Geneva, 20 April 2016
The Executive Secretariat for the EIF (ES) and the World Bank organized a technical Workshop yesterday to identify and discuss ideas on how to strengthen the relevance and use of the Diagnostic Trade Integration Study (DTIS) work for EIF Phase Two, with a view to providing input to the revision of the DTIS guidelines. The packed venue brought together the active participation of Least Developed Countries (LDCs), Donors and Agencies, the main representatives of the EIF partnership.
Opening the joint Workshop, the Executive Director of the ES, Mr Ratnakar Adhikari, highlighted the importance of the DTIS tool to the EIF work through helping LDCs to identify the biggest constraints to trade integration; prioritizing actions to address these constraints; using the DTIS as a basis for development partners to provide trade-related support; and supporting governments in placing trade at the heart of national development plans.
"With 44 DTISs and DTIS Updates undertaken in the EIF and its earlier programme, the Integrated Framework, we now have a wealth of experience", Mr Adhikari said, adding that "EIF Phase Two now provides opportunities to ensure that EIF support through the DTIS is as relevant as possible to in‑country efforts in addressing constraints to trade and fully using trade development as a tool to reduce poverty. This requires bringing trade fully into the strategic priorities of the country. In particular the DTIS has to go much beyond the narrowly defined trade sector by linking trade performance to strategic decisions in other sectors, such as telecommunications, the financial sector, digitalization and infrastructure development."
The DTIS Workshop was focused around three major themes, which were addressed in the panel discussion through focus questions. On the role and relevance of the DTIS tool, the Workshop discussions reaffirmed the validity of the important functions of the DTIS work in helping to prioritize and mainstream trade, as well as in identifying specific priority actions, including key reforms, which could have significant pay-offs.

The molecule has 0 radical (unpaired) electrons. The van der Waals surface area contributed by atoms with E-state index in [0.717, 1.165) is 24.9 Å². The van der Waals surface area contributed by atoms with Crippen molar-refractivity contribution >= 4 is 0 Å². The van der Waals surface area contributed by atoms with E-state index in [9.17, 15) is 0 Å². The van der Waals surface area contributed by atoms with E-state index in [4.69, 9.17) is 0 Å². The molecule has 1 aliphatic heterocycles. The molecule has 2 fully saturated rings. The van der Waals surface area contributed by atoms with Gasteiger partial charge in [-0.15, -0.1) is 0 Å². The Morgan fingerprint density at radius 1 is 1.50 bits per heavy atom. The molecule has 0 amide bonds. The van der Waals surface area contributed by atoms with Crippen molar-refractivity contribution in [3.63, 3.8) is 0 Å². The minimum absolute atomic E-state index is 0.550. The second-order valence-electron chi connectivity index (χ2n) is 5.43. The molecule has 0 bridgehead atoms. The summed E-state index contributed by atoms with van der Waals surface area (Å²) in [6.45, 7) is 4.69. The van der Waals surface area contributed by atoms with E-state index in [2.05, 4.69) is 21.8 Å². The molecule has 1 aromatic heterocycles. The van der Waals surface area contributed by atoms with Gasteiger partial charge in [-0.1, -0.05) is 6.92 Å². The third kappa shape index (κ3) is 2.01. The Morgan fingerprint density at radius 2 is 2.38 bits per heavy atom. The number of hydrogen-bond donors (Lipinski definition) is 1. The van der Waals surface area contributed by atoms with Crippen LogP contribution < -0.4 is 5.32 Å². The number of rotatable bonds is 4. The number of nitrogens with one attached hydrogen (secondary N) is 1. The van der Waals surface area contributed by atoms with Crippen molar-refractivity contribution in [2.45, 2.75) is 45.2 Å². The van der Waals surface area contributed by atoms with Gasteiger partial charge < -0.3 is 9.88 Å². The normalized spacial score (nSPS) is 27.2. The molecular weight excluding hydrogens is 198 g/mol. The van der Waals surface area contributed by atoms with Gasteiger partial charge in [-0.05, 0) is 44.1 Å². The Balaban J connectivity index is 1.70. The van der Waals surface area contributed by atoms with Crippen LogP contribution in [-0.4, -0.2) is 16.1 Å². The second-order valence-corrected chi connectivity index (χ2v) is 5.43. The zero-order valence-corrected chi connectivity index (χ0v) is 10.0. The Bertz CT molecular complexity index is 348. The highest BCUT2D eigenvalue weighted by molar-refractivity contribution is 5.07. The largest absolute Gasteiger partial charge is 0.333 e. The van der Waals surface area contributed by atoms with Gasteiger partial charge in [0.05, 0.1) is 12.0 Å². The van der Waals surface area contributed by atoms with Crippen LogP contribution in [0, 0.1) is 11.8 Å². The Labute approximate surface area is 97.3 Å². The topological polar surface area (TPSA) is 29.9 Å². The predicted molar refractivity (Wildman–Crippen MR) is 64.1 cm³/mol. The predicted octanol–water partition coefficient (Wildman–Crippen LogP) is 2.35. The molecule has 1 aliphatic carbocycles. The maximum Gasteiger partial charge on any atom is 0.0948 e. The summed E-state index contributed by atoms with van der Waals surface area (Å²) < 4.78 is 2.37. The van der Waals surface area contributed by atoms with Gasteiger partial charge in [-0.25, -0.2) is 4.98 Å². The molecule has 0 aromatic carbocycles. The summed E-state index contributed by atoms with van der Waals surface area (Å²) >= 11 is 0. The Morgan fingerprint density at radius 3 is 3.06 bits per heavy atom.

On quality, effectiveness, accessibility and implementation of the DTIS tool, it was emphasized that the DTIS work should not be taken as business as usual, in particular with regard to the form, nature, content and process underpinning the DTIS work. The Workshop discussions stressed that the DTIS tool should be streamlined to provide a more fit‑for‑purpose and flexible tool based on country context and requirements, taking into account the regional and global landscape, for example through using the DTIS to directly lead to a trade strategy linking into national programming as a way to increase its effectiveness and implementation.
The DTIS work was also seen as a powerful means for helping the LDCs to mobilize resources to address their priority Aid for Trade (AfT) needs. However, efforts were needed to implement the DTIS Action Matrix in order to translate it into projects likely to attract further investments, which required ownership and engagement from the grassroots level, as well as from the private sector, and the wider engagement of line Ministries and sectoral focal points. The Workshop discussions also noted the need to put into place DTIS Action Matrix implementation arrangements, drawing on tools, such as Medium‑term Plans and monitoring mechanisms.